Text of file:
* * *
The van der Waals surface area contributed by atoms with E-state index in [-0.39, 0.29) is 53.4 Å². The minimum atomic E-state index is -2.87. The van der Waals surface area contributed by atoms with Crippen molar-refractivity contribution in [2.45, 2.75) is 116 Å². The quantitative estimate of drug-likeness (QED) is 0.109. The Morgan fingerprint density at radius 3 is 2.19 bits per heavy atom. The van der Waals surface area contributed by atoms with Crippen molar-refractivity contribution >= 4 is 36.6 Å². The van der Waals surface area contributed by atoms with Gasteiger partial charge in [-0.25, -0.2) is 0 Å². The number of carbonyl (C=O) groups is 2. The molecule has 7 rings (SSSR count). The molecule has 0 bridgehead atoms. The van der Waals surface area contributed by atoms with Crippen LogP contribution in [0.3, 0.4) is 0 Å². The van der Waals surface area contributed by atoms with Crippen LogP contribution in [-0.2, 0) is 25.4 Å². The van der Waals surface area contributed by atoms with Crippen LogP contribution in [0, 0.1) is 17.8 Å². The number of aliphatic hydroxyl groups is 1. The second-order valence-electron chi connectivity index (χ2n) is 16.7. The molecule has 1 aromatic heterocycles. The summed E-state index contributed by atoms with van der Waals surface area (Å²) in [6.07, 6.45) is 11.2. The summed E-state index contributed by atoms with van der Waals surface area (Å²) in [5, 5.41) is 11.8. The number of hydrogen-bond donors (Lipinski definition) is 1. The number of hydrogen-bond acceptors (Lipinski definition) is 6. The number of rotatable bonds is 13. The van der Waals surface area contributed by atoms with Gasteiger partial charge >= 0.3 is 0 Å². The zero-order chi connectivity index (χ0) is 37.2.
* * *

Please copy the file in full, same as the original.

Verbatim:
The van der Waals surface area contributed by atoms with E-state index in [-0.39, 0.29) is 53.4 Å². The minimum atomic E-state index is -2.87. The van der Waals surface area contributed by atoms with Crippen molar-refractivity contribution in [2.45, 2.75) is 116 Å². The quantitative estimate of drug-likeness (QED) is 0.109. The Morgan fingerprint density at radius 3 is 2.19 bits per heavy atom. The van der Waals surface area contributed by atoms with Crippen molar-refractivity contribution >= 4 is 36.6 Å². The van der Waals surface area contributed by atoms with Gasteiger partial charge in [-0.25, -0.2) is 0 Å². The number of carbonyl (C=O) groups is 2. The molecule has 7 rings (SSSR count). The molecule has 0 bridgehead atoms. The van der Waals surface area contributed by atoms with Crippen LogP contribution in [0.3, 0.4) is 0 Å². The van der Waals surface area contributed by atoms with Crippen LogP contribution in [-0.2, 0) is 25.4 Å². The van der Waals surface area contributed by atoms with Crippen LogP contribution in [0, 0.1) is 17.8 Å². The number of aliphatic hydroxyl groups is 1. The second-order valence-electron chi connectivity index (χ2n) is 16.7. The molecule has 1 aromatic heterocycles. The summed E-state index contributed by atoms with van der Waals surface area (Å²) in [6.07, 6.45) is 11.2. The summed E-state index contributed by atoms with van der Waals surface area (Å²) in [5, 5.41) is 11.8. The number of hydrogen-bond donors (Lipinski definition) is 1. The number of hydrogen-bond acceptors (Lipinski definition) is 6. The number of rotatable bonds is 13. The van der Waals surface area contributed by atoms with Gasteiger partial charge >= 0.3 is 0 Å². The zero-order chi connectivity index (χ0) is 37.2.